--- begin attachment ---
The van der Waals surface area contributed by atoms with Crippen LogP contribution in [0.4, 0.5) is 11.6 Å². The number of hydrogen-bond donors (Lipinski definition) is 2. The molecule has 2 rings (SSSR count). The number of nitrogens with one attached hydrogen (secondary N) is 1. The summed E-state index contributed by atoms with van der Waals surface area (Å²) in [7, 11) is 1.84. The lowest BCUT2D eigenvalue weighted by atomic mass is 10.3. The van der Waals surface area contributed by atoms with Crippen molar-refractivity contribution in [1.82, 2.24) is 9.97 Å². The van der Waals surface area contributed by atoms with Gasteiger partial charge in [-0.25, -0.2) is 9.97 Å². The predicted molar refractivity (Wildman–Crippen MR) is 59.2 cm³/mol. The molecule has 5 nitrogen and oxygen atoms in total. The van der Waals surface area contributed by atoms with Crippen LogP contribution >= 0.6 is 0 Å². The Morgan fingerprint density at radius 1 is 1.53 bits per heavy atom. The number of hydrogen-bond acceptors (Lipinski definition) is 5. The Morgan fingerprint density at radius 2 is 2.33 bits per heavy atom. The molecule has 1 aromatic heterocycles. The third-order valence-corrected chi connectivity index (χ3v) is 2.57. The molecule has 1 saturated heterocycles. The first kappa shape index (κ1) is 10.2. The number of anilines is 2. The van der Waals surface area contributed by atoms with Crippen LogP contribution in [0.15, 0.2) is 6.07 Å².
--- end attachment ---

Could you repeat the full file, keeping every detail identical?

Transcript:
The van der Waals surface area contributed by atoms with Crippen LogP contribution in [0.4, 0.5) is 11.6 Å². The number of hydrogen-bond donors (Lipinski definition) is 2. The molecule has 2 rings (SSSR count). The number of nitrogens with one attached hydrogen (secondary N) is 1. The summed E-state index contributed by atoms with van der Waals surface area (Å²) in [7, 11) is 1.84. The lowest BCUT2D eigenvalue weighted by atomic mass is 10.3. The van der Waals surface area contributed by atoms with Crippen molar-refractivity contribution in [1.82, 2.24) is 9.97 Å². The van der Waals surface area contributed by atoms with Gasteiger partial charge in [-0.25, -0.2) is 9.97 Å². The predicted molar refractivity (Wildman–Crippen MR) is 59.2 cm³/mol. The molecule has 5 nitrogen and oxygen atoms in total. The van der Waals surface area contributed by atoms with Crippen LogP contribution >= 0.6 is 0 Å². The Morgan fingerprint density at radius 1 is 1.53 bits per heavy atom. The number of hydrogen-bond acceptors (Lipinski definition) is 5. The Morgan fingerprint density at radius 2 is 2.33 bits per heavy atom. The molecule has 1 aromatic heterocycles. The third-order valence-corrected chi connectivity index (χ3v) is 2.57. The molecule has 1 saturated heterocycles. The first kappa shape index (κ1) is 10.2. The number of anilines is 2. The van der Waals surface area contributed by atoms with Crippen LogP contribution in [0.15, 0.2) is 6.07 Å².